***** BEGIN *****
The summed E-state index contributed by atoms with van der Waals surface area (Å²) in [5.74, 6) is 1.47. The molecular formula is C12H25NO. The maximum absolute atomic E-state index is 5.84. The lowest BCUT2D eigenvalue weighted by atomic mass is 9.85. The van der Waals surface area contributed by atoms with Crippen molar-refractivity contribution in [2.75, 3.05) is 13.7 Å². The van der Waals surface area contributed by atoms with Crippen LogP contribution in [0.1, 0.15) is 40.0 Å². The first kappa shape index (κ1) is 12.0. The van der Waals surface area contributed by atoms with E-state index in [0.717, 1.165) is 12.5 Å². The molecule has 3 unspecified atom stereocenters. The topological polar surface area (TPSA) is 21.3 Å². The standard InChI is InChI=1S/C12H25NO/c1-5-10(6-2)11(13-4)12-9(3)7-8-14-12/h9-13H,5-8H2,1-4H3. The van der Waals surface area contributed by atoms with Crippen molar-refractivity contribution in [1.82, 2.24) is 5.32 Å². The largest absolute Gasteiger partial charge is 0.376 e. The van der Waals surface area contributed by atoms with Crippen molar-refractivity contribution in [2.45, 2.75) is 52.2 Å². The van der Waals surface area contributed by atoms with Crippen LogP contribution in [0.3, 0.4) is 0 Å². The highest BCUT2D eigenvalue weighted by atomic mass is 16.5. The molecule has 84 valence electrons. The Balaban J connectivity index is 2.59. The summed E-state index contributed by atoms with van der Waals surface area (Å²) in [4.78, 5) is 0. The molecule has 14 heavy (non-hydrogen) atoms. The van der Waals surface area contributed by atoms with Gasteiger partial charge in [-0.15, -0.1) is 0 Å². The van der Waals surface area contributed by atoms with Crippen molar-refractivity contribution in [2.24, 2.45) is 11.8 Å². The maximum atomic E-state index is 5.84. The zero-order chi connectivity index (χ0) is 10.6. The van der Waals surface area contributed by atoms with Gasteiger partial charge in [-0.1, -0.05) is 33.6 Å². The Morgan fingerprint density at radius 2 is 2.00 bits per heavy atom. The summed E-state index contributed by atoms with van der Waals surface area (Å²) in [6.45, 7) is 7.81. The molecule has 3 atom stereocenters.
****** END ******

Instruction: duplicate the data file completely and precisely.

The summed E-state index contributed by atoms with van der Waals surface area (Å²) in [5.74, 6) is 1.47. The molecular formula is C12H25NO. The maximum absolute atomic E-state index is 5.84. The lowest BCUT2D eigenvalue weighted by atomic mass is 9.85. The van der Waals surface area contributed by atoms with Crippen molar-refractivity contribution in [2.75, 3.05) is 13.7 Å². The van der Waals surface area contributed by atoms with Crippen LogP contribution in [0.1, 0.15) is 40.0 Å². The first kappa shape index (κ1) is 12.0. The van der Waals surface area contributed by atoms with E-state index in [0.717, 1.165) is 12.5 Å². The molecule has 3 unspecified atom stereocenters. The topological polar surface area (TPSA) is 21.3 Å². The standard InChI is InChI=1S/C12H25NO/c1-5-10(6-2)11(13-4)12-9(3)7-8-14-12/h9-13H,5-8H2,1-4H3. The van der Waals surface area contributed by atoms with Crippen molar-refractivity contribution in [1.82, 2.24) is 5.32 Å². The largest absolute Gasteiger partial charge is 0.376 e. The van der Waals surface area contributed by atoms with Crippen molar-refractivity contribution in [2.45, 2.75) is 52.2 Å². The van der Waals surface area contributed by atoms with Crippen LogP contribution in [0.3, 0.4) is 0 Å². The highest BCUT2D eigenvalue weighted by atomic mass is 16.5. The molecule has 84 valence electrons. The Balaban J connectivity index is 2.59. The summed E-state index contributed by atoms with van der Waals surface area (Å²) in [4.78, 5) is 0. The molecule has 14 heavy (non-hydrogen) atoms. The van der Waals surface area contributed by atoms with Gasteiger partial charge in [-0.15, -0.1) is 0 Å². The van der Waals surface area contributed by atoms with Crippen molar-refractivity contribution in [2.24, 2.45) is 11.8 Å². The maximum atomic E-state index is 5.84. The zero-order chi connectivity index (χ0) is 10.6. The van der Waals surface area contributed by atoms with Gasteiger partial charge in [-0.1, -0.05) is 33.6 Å². The Morgan fingerprint density at radius 2 is 2.00 bits per heavy atom. The summed E-state index contributed by atoms with van der Waals surface area (Å²) in [6.45, 7) is 7.81. The molecule has 3 atom stereocenters.